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New Year’s Reservations

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Bryn Mawr's Verdad will serve $5 margaritas from 10 p.m. to 1 a.m. on New Year's Eve.Don’t Drop the Ball

If you’re not into the party-all-night New Year’s Eve but want to dress up and go out, you’ll find plenty of wonderful dining options around the Main Line. And the best part is that you still have time to book a table with a group of friends or that special someone. Here’s a sampling.

Susanna Foo knows how to throw a bash, and her Gourmet Kitchen in Radnor is no exception. If you have plans for when the ball drops and the thought of take-out pizza doesn’t thrill you, dine 4-7 p.m. and order from the à la carte menu. The real celebration kicks off at 8 p.m. with a five-course dinner, dancing and a champagne toast. There will be a DJ and lots of party favors to help you ring in 2011 until 1 a.m. $75. Call (610) 688-8808 for reservations. Visit susannafoo.com.

Two West Conshohocken eateries are going all out for the New Year. Both the Gypsy Saloon and Stella Blu are offering their à la carte menus, plus special dishes (small and large plates at Stella Blu) from 5:30 to 10 p.m. Open seating and live music will be available at both restaurants, so snag a good table early and stay the night. Call (610) 828-8494, or visit gypsysaloon.com and stellablurestaurant.com.

Chef Nick Farina will offer his Latin-inspired tapas menu from 5 to 11 p.m. at Verdad in Bryn Mawr. Open seating is available, and $5 margaritas will be served from 10 p.m. to 1 a.m. Work off dinner with salsa and merengue dancing until the ball drops. Call (610) 520-9100, or visit verdadrestaurant.com.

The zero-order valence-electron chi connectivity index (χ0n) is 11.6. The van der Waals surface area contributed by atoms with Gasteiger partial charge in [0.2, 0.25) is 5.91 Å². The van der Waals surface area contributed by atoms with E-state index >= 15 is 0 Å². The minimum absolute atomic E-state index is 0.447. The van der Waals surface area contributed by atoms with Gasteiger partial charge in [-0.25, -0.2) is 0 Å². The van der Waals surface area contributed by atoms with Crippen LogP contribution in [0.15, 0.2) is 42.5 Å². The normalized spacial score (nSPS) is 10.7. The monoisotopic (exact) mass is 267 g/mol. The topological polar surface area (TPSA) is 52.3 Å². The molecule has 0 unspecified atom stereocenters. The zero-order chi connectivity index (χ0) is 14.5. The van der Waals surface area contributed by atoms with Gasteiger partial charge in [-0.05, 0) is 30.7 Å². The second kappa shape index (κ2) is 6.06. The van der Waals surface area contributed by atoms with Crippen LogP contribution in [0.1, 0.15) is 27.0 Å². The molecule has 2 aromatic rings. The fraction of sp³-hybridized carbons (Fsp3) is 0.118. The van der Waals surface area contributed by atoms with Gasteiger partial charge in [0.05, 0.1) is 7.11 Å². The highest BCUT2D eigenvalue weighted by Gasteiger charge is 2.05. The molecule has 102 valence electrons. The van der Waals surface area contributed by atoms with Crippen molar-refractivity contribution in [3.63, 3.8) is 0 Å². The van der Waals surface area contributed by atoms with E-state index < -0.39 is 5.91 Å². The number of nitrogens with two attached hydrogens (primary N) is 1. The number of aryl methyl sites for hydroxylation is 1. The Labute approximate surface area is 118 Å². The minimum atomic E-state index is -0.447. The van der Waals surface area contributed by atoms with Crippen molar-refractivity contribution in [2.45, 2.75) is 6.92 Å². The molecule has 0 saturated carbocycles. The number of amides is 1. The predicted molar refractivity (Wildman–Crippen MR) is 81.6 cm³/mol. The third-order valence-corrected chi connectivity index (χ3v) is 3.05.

The brand-new Malvern restaurant Twenty9 is celebrating its first New Year’s Eve with a four-hour open bar, live entertainment, a champagne toast at midnight, and a decadent buffet of filet mignon, lobster tail, pasta and much more. $80 in advance, $95 at the door. Call (610) 251-9229, or visit twenty9restaurant.com.


Some Italian offerings at Di Bruno Bros.

 

That’s Amore

It’s finally happening. The Italian Market is about to get a lot closer to home. No more premeditated trips to Chestnut or Ninth streets for sharp provolone or charcuterie. Come March—if everything goes according to plan—the Ardmore Farmers Market will get an outpost of Di Bruno Bros., the famous South Philly mecca for all things Italian. Occupying five stalls across two aisles of the market, the Main Line site will offer everything that has made the original Di Bruno Bros. so legendary: 200-pound wheels of cheese, hanging provolone and all. Both DiBruno’s chefs and visiting chefs will even have an area to hold cooking demonstrations. Is it March yet? Visit dibruno.com.
 


Open Wide

A number of recent restaurant openings are worth getting excited about. Here are two.

Tasty bites from Hummus in Ardmore.If you’re a fan of Middle Eastern food, the Main Line isn’t exactly a falafel mecca. In fact, it’s hard to find quality places that serve an authentic lamb kebab or falafel and hummus pita. But now, the owners of Hummus, the Mediterranean grill located in University City, have opened a second outpost in the Ardmore Plaza Shopping Center. The restaurant offers lunch and dinner, with a hefty selection of salads, sandwiches and platters. The best part? You won’t pay more than $12 for anything on the menu. 18 Greenfield Ave., Ardmore; (610) 645-9500, hummusrestaurant.com.

Agiato's communal table.A few doors down from Agiato Bread Company on Manayunk’s Main Street, you’ll find Agiato. Entering the small, refreshingly minimal eatery is like stepping into one of the many paninotecas (sandwich bars) and enotecas (wine shops) found throughout Italy, where soups, salads, cheese, coffee, wine and, of course, panini are the highlights. A long communal table at the center of Agiato is the focal point, and it offers a sense of community. Only a handful of other tables surround the larger one, and a few seats are available at the coffee/wine counter.

The menu isn’t necessarily long, but that’s the beauty of a paninoteca. You’re not barraged by too many choices, and something will certainly catch your eye. Try a bowl of roasted tomato soup and a salad of white beans, pancetta, shrimp and Meyer lemon, or go for one of the 15 kinds of panini like the one with prosciutto, truffled leeks and walnut pesto or sweet peppers and mozzarella. Pair with a glass (or carafe) of wine from the 50-plus choices listed, and we’ll call that a good day. 4359 Main St., Philadelphia; (215) 482-9700, agiatophila.com.
 

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